In 2014 Theresa May, the (then) Home Secretary, called for "transparency" across the use of force spectrum. As a result of an in-depth review by the NPCC, a commitment was made for all forces to collate and publish data on use of force. This commitment aims to enhance our evidence base, strengthen our model of policing by consent, and demonstrate legitimacy of our tactics and robustness of our monitoring processes.

Use of force explained

Police are charged with maintaining order and keeping people safe. In fulfilling those duties, they will sometimes need to use force on behalf of the state to protect the public and themselves from harm.

Police officers are trained to use force proportionately, lawfully and only when absolutely necessary.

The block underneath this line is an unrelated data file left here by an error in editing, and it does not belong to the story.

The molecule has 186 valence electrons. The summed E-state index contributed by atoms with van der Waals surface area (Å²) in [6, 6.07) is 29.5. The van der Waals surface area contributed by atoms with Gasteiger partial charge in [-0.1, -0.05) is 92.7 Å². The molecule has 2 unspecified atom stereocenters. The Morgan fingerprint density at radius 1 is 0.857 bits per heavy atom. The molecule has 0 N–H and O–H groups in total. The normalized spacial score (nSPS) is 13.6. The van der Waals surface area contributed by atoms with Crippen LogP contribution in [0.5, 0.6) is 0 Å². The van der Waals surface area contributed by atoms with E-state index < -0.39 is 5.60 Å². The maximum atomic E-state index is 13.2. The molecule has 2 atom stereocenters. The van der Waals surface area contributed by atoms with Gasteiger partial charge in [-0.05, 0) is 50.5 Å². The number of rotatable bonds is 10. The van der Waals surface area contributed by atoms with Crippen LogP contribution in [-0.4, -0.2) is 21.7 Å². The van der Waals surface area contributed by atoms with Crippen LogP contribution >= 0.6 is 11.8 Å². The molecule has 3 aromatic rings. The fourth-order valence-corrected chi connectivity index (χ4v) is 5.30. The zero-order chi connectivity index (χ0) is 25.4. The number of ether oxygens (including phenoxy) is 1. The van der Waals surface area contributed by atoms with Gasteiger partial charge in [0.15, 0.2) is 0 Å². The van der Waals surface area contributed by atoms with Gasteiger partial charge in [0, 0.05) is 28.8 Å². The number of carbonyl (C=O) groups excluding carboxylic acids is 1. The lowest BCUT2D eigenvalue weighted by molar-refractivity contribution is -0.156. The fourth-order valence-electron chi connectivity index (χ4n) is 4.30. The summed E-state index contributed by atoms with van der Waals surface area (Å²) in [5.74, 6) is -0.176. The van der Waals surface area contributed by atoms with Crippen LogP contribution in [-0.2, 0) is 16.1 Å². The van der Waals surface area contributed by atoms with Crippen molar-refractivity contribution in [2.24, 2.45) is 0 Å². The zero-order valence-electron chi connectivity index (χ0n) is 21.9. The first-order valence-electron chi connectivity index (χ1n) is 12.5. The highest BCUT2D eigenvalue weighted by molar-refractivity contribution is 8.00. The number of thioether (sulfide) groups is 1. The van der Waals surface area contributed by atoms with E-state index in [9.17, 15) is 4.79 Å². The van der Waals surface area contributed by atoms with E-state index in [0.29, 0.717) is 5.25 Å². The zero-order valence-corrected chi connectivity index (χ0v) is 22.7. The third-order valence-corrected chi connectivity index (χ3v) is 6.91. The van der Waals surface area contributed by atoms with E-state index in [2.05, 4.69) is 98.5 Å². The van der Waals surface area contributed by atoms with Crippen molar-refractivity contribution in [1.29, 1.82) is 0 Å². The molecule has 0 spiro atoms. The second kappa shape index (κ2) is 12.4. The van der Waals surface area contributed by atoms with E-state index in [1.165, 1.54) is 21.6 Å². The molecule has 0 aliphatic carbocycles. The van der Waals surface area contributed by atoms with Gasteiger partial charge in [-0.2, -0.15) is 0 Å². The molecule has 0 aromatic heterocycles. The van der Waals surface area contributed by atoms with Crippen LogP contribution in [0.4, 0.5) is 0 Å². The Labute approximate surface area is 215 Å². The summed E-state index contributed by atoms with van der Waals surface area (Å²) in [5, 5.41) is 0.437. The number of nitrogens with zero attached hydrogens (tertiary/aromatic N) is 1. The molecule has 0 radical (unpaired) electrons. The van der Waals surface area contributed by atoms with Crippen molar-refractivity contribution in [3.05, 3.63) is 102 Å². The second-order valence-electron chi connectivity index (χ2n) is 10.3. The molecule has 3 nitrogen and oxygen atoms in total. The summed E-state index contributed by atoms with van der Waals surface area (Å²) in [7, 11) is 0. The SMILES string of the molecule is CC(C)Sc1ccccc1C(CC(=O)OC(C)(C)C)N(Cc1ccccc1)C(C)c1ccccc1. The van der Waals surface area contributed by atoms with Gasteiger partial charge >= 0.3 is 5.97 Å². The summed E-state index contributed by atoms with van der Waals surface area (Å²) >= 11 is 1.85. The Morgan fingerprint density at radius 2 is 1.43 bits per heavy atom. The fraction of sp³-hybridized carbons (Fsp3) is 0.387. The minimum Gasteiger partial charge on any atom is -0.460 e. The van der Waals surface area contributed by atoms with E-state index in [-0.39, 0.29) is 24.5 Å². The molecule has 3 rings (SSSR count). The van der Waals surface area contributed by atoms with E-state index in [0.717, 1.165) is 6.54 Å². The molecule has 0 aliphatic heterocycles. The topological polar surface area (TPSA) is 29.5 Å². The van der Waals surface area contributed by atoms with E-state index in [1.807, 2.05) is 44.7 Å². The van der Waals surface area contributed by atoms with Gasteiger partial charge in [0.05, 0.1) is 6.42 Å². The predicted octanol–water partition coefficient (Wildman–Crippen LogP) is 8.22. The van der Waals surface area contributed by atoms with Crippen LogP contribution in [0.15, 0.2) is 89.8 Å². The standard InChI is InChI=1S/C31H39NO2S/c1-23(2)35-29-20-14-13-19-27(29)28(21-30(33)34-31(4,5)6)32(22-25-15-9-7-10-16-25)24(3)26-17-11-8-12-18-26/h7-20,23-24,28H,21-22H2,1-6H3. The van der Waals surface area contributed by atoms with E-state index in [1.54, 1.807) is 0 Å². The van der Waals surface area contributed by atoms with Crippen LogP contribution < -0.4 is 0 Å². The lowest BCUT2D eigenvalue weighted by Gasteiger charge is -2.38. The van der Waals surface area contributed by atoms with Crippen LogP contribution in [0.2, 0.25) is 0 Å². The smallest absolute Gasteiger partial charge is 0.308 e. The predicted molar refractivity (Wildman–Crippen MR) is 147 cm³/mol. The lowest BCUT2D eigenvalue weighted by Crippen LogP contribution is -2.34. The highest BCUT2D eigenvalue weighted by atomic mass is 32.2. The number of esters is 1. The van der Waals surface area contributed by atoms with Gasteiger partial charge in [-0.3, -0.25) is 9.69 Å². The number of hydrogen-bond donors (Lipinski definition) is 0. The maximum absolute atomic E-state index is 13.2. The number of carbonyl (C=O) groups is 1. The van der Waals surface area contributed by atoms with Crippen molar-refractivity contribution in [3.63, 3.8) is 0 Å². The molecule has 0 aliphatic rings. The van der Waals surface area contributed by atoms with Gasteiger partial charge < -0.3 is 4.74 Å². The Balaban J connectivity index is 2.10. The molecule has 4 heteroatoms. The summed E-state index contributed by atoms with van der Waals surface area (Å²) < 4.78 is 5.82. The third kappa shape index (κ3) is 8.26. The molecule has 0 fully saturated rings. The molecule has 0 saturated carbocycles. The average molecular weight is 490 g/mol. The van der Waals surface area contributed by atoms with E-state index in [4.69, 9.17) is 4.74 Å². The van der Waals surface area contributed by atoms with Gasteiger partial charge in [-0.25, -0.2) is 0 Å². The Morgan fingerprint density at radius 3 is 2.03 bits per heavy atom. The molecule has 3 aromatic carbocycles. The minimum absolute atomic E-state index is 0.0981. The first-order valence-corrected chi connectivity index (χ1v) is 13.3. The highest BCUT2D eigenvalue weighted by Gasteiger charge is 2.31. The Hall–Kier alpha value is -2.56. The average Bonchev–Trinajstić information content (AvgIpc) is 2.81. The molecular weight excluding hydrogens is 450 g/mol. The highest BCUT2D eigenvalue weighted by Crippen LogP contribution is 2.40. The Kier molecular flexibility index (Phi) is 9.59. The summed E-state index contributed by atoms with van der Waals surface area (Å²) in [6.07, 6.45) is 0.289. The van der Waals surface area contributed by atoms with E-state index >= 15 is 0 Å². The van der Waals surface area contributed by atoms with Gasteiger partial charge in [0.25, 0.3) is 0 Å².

The Criminal Law Act 1967, the Police and Criminal Evidence Act 1984, Common Law and the Criminal Justice and Immigration Act 2008 and the rights and freedoms contained within the ECHR (European Court of Human Rights) govern the police use of force.

Officers are confronted with difficult situations every day and should always consider when and to what extent force is to be used.

The use of force has to have a lawful objective (eg, the prevention of injury to others or damage to property, or the effecting of a lawful arrest).

Use of force includes the following tactics:

  • Handcuffing (compliant and non-compliant)
  • Unarmed skills (including pressure points, strikes, restraints and take downs)
  • Use of dogs
  • Drawing or use of baton
  • Drawing or use of irritant spray
  • Limb / Body restraints
  • Spit guard
  • Shield
  • Conductive Energy Device (C.E.D. currently TASER - in any of the 7 categories of use)
  • AEP: aimed or discharged
  • Firearms: aimed or discharged
  • Other / improvised

Click on the links to view:

Quarterly Statistics:




Summary data for financial year 2017/18 can be found here:

Use of Force Summary Data 2017 [220KB]

Use of Force 2017 Infographic [267KB]